We don’t know. On its site, WikiLeaks explains its authentication process this way:

WikiLeaks staff examine all documents and label any suspicions of inauthenticity based on a forensic analysis of the document, means, motive and opportunity, cost of forgery, what the authoring organization claims and so on. We have become world leaders in this and have an enviable record: as far as can be determined, we have yet to make a mistake. This does not mean we will never make a mistake, but so far, our method is working and we have a reputation to protect.

I don’t doubt that the site takes great pains to investigate its leaks—Raffi Khatchadourian’s recent New Yorker profile of Assange painted a picture of tireless devotion. You might also argue that questions of trust are just part of the deal when you rely on anonymous sources—a long-defended, if controversial, journalistic practice. But there is a profound difference between how WikiLeaks uses anonymous sources and how the rest of the media does. When the New York Times has a document provided by an anonymous source, its reporter knows the identity of that source. In that case, we expect the reporter to assess both the source’s information and the source’s reasons for reporting it. When mainstream media outlets are duped by these anonymous sources, we—justifiably—blame them for not checking things out.

Indeed, some critics of anonymous sourcing have called for the outing of lying leakers. In October 2001, for instance, ABC News’ investigative unit reported that “four well-placed and separate sources” revealed that the anthrax used in the postal terror attacks contained a chemical additive that suggested ties to Iraq. When, in 2008, the FBI revealed that its lead suspect was Bruce Ivins, a scientist with no connection to Iraq, Salon’s Glenn Greenwald and journalism professor Jay Rosen both called on ABC to reveal its sources. Outing the sources, they argued, would serve as an important check on people who try to peddle false information—if a leaker knew that he could be outed for lying, he’d be much more cautious. (ABC News did not comply with the request.)

Any such checks on a source’s veracity are impossible under WikiLeaks’ processes. If WikiLeaks doesn’t know who provided a document in question, how can it know the source’s “means, motive, and opportunity” to determine if the document is real? Even Assange admits these shortcomings. He told reporters on Tuesday that his worst fear was that a source could subtly alter leaked documents without WikiLeaks finding out. If WikiLeaks does end up publishing a dubious document, there would be no way to expose its anonymous source in order to deter further fraud.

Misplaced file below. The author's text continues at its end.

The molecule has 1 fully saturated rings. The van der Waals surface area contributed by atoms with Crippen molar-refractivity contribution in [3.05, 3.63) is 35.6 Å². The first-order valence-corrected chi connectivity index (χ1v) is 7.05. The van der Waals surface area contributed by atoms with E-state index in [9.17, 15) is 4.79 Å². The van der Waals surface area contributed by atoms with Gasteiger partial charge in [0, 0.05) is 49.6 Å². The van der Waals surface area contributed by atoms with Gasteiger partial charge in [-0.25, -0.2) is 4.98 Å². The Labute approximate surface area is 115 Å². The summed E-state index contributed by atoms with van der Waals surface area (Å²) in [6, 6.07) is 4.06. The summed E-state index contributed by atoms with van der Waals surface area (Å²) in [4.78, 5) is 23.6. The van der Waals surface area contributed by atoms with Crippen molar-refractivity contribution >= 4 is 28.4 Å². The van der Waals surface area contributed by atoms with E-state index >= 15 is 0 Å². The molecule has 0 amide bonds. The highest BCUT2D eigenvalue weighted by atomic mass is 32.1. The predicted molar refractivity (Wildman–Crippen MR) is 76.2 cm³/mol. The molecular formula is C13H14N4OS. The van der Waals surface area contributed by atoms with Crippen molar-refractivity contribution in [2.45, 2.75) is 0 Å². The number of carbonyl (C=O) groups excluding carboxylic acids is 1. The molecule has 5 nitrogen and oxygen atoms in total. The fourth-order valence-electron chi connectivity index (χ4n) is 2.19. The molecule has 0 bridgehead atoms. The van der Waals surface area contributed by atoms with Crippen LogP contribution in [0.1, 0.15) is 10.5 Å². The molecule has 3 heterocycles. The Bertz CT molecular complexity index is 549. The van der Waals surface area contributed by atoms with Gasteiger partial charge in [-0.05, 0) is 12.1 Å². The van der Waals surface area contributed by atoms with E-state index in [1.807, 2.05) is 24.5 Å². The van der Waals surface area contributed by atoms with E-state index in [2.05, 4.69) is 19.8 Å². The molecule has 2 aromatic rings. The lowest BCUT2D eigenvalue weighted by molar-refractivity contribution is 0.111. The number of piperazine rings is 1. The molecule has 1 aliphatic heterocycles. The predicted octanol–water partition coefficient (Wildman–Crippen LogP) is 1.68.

WikiLeaks says there is one additional check on the authenticity of its leaks—the “collective wisdom” afforded by the Internet minimizes the risks of fraud, the site says. If a document is fake, the “broader community” will suss it out. To me, that provides little comfort. WikiLeaks is not really a wiki—a Web site that allows the Internet hordes to edit its information. Although WikiLeaks shares what it calls the “comfortable presentation style of Wikipedia,” it does not allow people to edit source documents nor the accompanying commentary that explain the documents (those are written by WikiLeaks staff, who aren’t identified on the site). Also, unlike Wikipedia, WikiLeaks isn’t an open organization that anyone can join, nor does it have any democratically agreed-upon rules about the kinds of leaks it will publish. Instead, in nearly every way that matters, WikiLeaks is an opaque, insular organization.

I’m not saying that any of this should disqualify WikiLeaks’ documents from serious discussion. I am surprised, though, that the site’s admirers—including Rosen and Greenwald—aren’t more troubled by the secrecy at the heart of its operations. I also wonder whether the extreme measures of secrecy WikiLeaks grants to its sources are really necessary to its mission. If WikiLeaks really is legally bound to never release the identity of its leakers, can’t it still find out, for itself, the identity of its sources—if only as a way to more thoroughly check out their leaks? Perhaps this would put WikiLeaks in some kind of legal or physical jeopardy; maybe Assange or his staff could be jailed or harassed for not identifying their sources. According to Assange, though, that’s already the case—he says he could be jailed if he enters the United States, and he takes extreme security measures. These risks he takes to protect his sources are probably one of the main reasons the leakers trust WikiLeaks with their information. Given the site’s track record, would many leakers balk if WikiLeaks began asking them simple questions? Let me offer a few suggestions: Who are you, how did you find this document, and why are you leaking it now?